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Evacuation Of Children World War 2

Astoness

TRUE BRUMMIE MODERATOR
Staff member
viv does is say what school it is in the first photo post 139...watermark is in the way

lyn
 

Vivienne14

Super Moderator
Staff member
It doesn't give any school names Lyn. Full caption below. Shall try and create some space below captions on future photos to allow for the watermark. Viv
 

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Astoness

TRUE BRUMMIE MODERATOR
Staff member
thats ok viv thanks...if you find any of burbury st children i would love to see them as our dad could be there although having said that i have no photos of dad at that age but you never know i may pick him out

lyn
 

Vivienne14

Super Moderator
Staff member
Shall do Lyn. This is why I especially like to post any images of people, groups etc as you never know when someone you're searching for might pop up. Viv.
 

Radiorails

master brummie
There must be more about out why babies were sent to Lancashire. Many mothers would reluctant to part with their babies although the photo does show some older children as well.
Were the children from homes, having no or single parents or just uncaring parents? Or was it a knee jerk reaction. Did the children stay there for most of the war or did many return once the intensive bombing had ceased.
I wonder if Members, or readers of BHF, were one of those children, or knew someone who was.
 

adap2it

master brummie
There must be more about out why babies were sent to Lancashire. Many mothers would reluctant to part with their babies although the photo does show some older children as well.
Were the children from homes, having no or single parents or just uncaring parents? Or was it a knee jerk reaction. Did the children stay there for most of the war or did many return once the intensive bombing had ceased.
I wonder if Members, or readers of BHF, were one of those children, or knew someone who was.
I dont believe that you should read something in the event that wasn't really there...wartime was a great coming together of our generation. While true that we did not question decisions that were made requiring evacuation, most of the people I knew felt it was a good and necessary thing. My brother and sister, who were twins, were evacuated, but I stayed with our mom. My dad was in the army, like many other fathers at the time, and he felt it was a good thing. I know of no one that was traumatized or suffered any long term negative effects from being evacuated, in fact, many of the kids I knew, talk fondly about being evacuated to the country side, it was a little like being on vacation. There may be other tales of woe, but I never heard any.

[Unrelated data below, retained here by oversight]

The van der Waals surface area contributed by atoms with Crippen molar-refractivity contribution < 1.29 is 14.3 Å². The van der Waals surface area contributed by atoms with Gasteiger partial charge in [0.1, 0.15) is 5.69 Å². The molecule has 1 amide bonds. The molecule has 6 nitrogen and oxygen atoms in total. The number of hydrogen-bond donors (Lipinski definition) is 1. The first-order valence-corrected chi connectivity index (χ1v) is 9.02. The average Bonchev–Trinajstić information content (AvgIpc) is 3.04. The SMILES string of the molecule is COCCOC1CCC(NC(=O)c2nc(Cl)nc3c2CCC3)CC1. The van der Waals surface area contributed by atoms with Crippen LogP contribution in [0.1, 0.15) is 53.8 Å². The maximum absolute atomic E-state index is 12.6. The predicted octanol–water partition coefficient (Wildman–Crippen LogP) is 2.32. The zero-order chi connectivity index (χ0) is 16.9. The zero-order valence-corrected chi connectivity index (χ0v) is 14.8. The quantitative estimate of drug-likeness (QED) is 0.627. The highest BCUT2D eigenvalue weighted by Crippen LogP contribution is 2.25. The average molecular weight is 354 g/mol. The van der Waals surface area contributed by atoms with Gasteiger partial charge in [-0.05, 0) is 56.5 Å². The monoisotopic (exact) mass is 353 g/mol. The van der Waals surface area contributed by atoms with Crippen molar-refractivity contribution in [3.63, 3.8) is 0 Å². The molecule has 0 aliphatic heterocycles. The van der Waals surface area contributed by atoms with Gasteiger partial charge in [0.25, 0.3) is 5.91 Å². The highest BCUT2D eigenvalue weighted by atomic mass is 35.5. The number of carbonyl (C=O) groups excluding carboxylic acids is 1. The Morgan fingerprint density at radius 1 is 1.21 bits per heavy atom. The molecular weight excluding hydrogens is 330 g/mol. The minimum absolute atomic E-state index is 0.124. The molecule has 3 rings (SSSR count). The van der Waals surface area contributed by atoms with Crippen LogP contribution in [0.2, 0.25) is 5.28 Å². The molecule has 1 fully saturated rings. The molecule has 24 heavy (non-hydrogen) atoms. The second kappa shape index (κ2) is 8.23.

Dave A
 

Radiorails

master brummie
I was not reading anything in to the article I was asking questions which may or not be answered. These children were not billeted with adults but in some form of home or hospital. That was not the usual way as far as I recall. Even in the latter part of the war young children were billeted with people due to their being homeless after bombing. As their were spare rooms in my home, just Nanny and myself, we got two young boys from Walthamstow billeted with us. Their home was bombed beyond repair.
It might have been a coming together for many, however it was not for me. I lost my mother due to WW2 when I was four and it took my father, a soldier, away from me for six years - my formative years. Not much togetherness there! My father returned from Norway at the end of 1946.
Evacuation. for many children, was good as it introduced lots of children to the countryside and small towns rather than densely populated grimy cities. I lived in the country, so stayed there, but I did have an uncle, just a few years older, that was evacuated to Herefordshire from Birmingham. I guess he liked it so much that not long after his marriage (in the Yardley area) he moved to North Devon.
My future mother-in-law (South Devon) had two brothers from London. They liked her and the place so much that they came here on holiday until their deaths in recent years.
There are, without doubt, many evacuees who had a hard time - their problems are recorded in books and on tv documentaries - for many it could have been a culture shock. But, by and large, children are fairly resilient - well they were then because they had to be.
 

oldbrit

OldBrit in Exile
Movie "Hope and glory" worth watching. We had a dear friend from London, that went with his Dad to a boy scouts meet, leaving his Mom and sister home. Came home and all was lost, the house a direct hit from a German bomb. Many many tales like this during the war. My self in Yardley Brum I never knew of any nippers been sent away during the war, We went to school everyday and carried on in true British fashion with a stiff upper lip.
 

adap2it

master brummie
I was not reading anything in to the article I was asking questions which may or not be answered. These children were not billeted with adults but in some form of home or hospital. That was not the usual way as far as I recall. Even in the latter part of the war young children were billeted with people due to their being homeless after bombing. As their were spare rooms in my home, just Nanny and myself, we got two young boys from Walthamstow billeted with us. Their home was bombed beyond repair.
It might have been a coming together for many, however it was not for me. I lost my mother due to WW2 when I was four and it took my father, a soldier, away from me for six years - my formative years. Not much togetherness there! My father returned from Norway at the end of 1946.